I think Gnome targeting only linux is smart...but I don't think they are doing that. The targetted platform approach is a good idea if you don't have monstrous resources or you want very tight coupling (like apple). The later can result in a better experience (in terms of stability, agility, and resource usage).

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              • #37
                Originally posted by nightmarex View Post
                The Linux echo system is swimming with fun camps.

                Alsa vs Pulse vs oss vs jack

                Open drivers vs blobs

                X vs mir vs wayland

                Systemd vs upstart vs sysvinit vs OpenRc (included so a gentoo user doesn't knife me whilst I sleep).

                Fragmentation as difficult as it can be has it's pluses. Imagine if we all had to use gnome shell or unity? If we all were stuck with vi for editing.

                Let ubuntu do what it wants, other non buntu based distros just ignore them anyhow...
                So the bigger question is if we should have:
                fragmentation + choice
                or
                focus + little choice

                The biggest problem with having so much choice is there really isn't enough development happening on one particular, say, audio system to make it significantly better than alternatives. But more importantly, it wouldn't be significantly better than say the Windows alternative which is who you want to beat if you want more people on linux (bringing more developers and all that with it) Sometimes we run into issues where there's a fork of a fork of a fork of a fork because of the slow development and other reasons.

                The biggest problem with little choice is that when there's the single one something that is being used is everyone designs exclusively for that and don't leave room for alternatives to grow big enough to be a competitor. Also, they don't think about making it to be swap in swap out. How easy is it to replace ALSA with OSS and not have anything broken?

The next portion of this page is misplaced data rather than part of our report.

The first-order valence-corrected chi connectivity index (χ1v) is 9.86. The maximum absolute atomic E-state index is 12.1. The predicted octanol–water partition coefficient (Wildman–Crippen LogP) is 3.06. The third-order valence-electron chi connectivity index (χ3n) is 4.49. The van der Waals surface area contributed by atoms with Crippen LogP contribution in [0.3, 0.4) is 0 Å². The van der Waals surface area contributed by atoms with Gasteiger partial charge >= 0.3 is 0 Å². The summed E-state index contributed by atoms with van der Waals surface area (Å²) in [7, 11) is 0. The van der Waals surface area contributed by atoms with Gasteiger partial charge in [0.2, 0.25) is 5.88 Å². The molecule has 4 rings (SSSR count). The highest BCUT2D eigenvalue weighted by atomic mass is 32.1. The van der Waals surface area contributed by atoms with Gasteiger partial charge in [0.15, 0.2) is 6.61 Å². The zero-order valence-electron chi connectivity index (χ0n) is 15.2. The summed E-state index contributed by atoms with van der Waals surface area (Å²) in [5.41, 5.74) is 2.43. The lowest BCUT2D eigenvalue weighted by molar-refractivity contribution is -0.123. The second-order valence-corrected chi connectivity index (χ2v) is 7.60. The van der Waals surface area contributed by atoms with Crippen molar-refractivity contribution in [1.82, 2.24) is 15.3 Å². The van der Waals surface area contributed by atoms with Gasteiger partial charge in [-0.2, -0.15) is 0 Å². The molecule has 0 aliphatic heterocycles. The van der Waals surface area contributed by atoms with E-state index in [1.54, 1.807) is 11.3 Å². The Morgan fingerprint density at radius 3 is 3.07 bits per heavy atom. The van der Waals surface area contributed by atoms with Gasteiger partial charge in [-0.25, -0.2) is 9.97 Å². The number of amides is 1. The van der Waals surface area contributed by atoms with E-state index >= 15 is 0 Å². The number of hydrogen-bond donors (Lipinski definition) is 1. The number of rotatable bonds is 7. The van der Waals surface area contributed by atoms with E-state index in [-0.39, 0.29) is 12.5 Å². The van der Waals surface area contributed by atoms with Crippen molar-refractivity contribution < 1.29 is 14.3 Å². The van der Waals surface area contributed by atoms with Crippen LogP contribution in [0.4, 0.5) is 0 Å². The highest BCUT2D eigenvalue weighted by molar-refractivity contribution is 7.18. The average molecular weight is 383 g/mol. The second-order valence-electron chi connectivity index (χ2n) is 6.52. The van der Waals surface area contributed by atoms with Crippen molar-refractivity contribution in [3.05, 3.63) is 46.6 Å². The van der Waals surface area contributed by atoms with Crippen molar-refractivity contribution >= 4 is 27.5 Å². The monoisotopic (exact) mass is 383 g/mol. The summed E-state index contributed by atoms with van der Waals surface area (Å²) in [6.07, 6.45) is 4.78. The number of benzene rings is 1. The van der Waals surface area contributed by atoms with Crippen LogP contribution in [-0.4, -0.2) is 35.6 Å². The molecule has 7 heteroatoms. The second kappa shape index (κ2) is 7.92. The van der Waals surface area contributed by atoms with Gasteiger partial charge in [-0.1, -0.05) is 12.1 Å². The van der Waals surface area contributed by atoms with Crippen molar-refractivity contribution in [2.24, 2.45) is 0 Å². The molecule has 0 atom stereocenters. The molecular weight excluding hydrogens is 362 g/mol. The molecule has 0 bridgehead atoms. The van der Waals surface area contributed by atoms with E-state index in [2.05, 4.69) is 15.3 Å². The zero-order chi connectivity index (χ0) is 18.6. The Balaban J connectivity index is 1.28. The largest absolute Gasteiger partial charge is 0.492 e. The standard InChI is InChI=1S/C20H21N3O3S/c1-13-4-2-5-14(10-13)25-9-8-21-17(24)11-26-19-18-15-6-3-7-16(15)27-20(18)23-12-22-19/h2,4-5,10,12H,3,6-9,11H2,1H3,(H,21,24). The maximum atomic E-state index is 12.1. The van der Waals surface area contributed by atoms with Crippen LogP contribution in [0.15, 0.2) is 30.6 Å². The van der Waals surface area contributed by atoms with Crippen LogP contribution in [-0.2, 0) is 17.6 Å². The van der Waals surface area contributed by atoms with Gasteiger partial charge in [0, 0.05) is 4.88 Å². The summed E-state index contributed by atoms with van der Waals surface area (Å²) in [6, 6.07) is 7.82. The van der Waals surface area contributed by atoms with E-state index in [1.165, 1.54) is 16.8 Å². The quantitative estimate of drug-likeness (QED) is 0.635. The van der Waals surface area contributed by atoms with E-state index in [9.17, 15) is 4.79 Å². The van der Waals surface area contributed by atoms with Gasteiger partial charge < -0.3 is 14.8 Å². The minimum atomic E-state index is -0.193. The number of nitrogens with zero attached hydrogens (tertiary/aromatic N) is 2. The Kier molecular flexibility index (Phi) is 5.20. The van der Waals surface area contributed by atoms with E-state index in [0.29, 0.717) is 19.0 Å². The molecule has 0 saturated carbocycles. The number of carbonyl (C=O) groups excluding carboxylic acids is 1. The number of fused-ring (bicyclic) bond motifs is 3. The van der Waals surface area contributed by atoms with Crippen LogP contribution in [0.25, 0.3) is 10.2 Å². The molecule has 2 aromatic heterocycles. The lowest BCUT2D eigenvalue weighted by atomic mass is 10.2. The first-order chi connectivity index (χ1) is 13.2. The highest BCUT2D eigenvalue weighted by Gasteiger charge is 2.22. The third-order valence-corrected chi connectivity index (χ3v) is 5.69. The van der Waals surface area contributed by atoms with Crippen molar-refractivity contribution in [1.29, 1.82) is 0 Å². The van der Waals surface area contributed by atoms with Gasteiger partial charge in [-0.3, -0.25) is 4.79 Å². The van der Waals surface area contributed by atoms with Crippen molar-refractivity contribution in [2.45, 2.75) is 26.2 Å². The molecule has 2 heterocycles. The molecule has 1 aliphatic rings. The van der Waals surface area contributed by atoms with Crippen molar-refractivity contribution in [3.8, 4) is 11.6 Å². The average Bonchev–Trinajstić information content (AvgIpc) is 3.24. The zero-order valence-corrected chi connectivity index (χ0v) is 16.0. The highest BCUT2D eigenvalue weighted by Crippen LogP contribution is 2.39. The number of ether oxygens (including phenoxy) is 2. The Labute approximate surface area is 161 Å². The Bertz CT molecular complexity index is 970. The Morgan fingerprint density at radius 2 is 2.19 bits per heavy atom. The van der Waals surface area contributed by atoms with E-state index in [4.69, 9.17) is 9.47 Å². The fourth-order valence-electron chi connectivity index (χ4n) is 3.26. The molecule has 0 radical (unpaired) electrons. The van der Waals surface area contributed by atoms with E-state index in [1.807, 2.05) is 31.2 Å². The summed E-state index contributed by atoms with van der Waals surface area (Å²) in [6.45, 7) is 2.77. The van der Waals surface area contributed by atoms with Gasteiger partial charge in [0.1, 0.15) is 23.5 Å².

The positives for each of them should be obvious. With choice you get choice. With less choice you get more focus because they are developing less different things.

                Ubuntu went the focus and little choice path and has been doing the best as far as the linux distros go. So either do something about itor stop complaining about Canonical you trolls.

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                • #38
                  Originally posted by AdamW View Post
                  "Lennart didn't start working on systemd because Red Hat told him "we, Red Hat, want to build a new init system which we control, and you, Lennart, are going to write it for us!"
                  Do you honestly believe that a company is going to keep hiring a developer whose work on a project goes against the interests and goals of the company? or do you believe otherwise?

                  Maybe, Lennart is working for Redhat just because he likes to *work for* Redhat. I really doubt that his contract with RedHat is just about letting him to do whatever he wants for whatever reason , even if he works on a project of a competitor .

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                  • #39
                    Originally posted by profoundWHALE View Post
                    Ubuntu went the focus and little choice path and has been doing the best as far as the linux distros go. So either do something about itor stop complaining about Canonical you trolls.